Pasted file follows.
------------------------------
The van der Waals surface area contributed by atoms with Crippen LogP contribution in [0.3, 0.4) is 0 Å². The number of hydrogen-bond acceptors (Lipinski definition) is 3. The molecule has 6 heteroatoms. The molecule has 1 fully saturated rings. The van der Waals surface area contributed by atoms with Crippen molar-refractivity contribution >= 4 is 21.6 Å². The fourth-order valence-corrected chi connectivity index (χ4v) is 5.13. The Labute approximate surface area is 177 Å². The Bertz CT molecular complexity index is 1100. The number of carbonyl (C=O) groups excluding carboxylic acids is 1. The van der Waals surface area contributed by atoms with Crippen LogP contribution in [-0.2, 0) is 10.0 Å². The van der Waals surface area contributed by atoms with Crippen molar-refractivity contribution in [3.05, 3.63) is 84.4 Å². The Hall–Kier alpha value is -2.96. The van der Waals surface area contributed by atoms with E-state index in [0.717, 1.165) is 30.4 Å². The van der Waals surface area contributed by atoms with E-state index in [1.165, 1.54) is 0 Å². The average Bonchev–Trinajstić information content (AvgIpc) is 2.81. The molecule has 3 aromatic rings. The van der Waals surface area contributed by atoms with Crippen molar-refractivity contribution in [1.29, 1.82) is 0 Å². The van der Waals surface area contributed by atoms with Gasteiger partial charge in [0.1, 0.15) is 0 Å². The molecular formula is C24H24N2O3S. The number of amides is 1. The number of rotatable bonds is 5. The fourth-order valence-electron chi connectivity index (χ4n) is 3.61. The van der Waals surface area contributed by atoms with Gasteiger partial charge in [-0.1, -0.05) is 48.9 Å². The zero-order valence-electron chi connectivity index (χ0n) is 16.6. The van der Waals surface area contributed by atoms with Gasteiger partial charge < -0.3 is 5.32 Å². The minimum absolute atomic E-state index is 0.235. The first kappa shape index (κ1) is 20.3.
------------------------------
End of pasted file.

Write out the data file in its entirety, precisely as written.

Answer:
The van der Waals surface area contributed by atoms with Crippen LogP contribution in [0.3, 0.4) is 0 Å². The number of hydrogen-bond acceptors (Lipinski definition) is 3. The molecule has 6 heteroatoms. The molecule has 1 fully saturated rings. The van der Waals surface area contributed by atoms with Crippen molar-refractivity contribution >= 4 is 21.6 Å². The fourth-order valence-corrected chi connectivity index (χ4v) is 5.13. The Labute approximate surface area is 177 Å². The Bertz CT molecular complexity index is 1100. The number of carbonyl (C=O) groups excluding carboxylic acids is 1. The van der Waals surface area contributed by atoms with Crippen LogP contribution in [-0.2, 0) is 10.0 Å². The van der Waals surface area contributed by atoms with Crippen molar-refractivity contribution in [3.05, 3.63) is 84.4 Å². The Hall–Kier alpha value is -2.96. The van der Waals surface area contributed by atoms with E-state index in [0.717, 1.165) is 30.4 Å². The van der Waals surface area contributed by atoms with E-state index in [1.165, 1.54) is 0 Å². The average Bonchev–Trinajstić information content (AvgIpc) is 2.81. The molecule has 3 aromatic rings. The van der Waals surface area contributed by atoms with Crippen molar-refractivity contribution in [1.29, 1.82) is 0 Å². The van der Waals surface area contributed by atoms with Gasteiger partial charge in [0.1, 0.15) is 0 Å². The molecular formula is C24H24N2O3S. The number of amides is 1. The number of rotatable bonds is 5. The fourth-order valence-electron chi connectivity index (χ4n) is 3.61. The van der Waals surface area contributed by atoms with Gasteiger partial charge in [-0.1, -0.05) is 48.9 Å². The zero-order valence-electron chi connectivity index (χ0n) is 16.6. The van der Waals surface area contributed by atoms with Gasteiger partial charge < -0.3 is 5.32 Å². The minimum absolute atomic E-state index is 0.235. The first kappa shape index (κ1) is 20.3.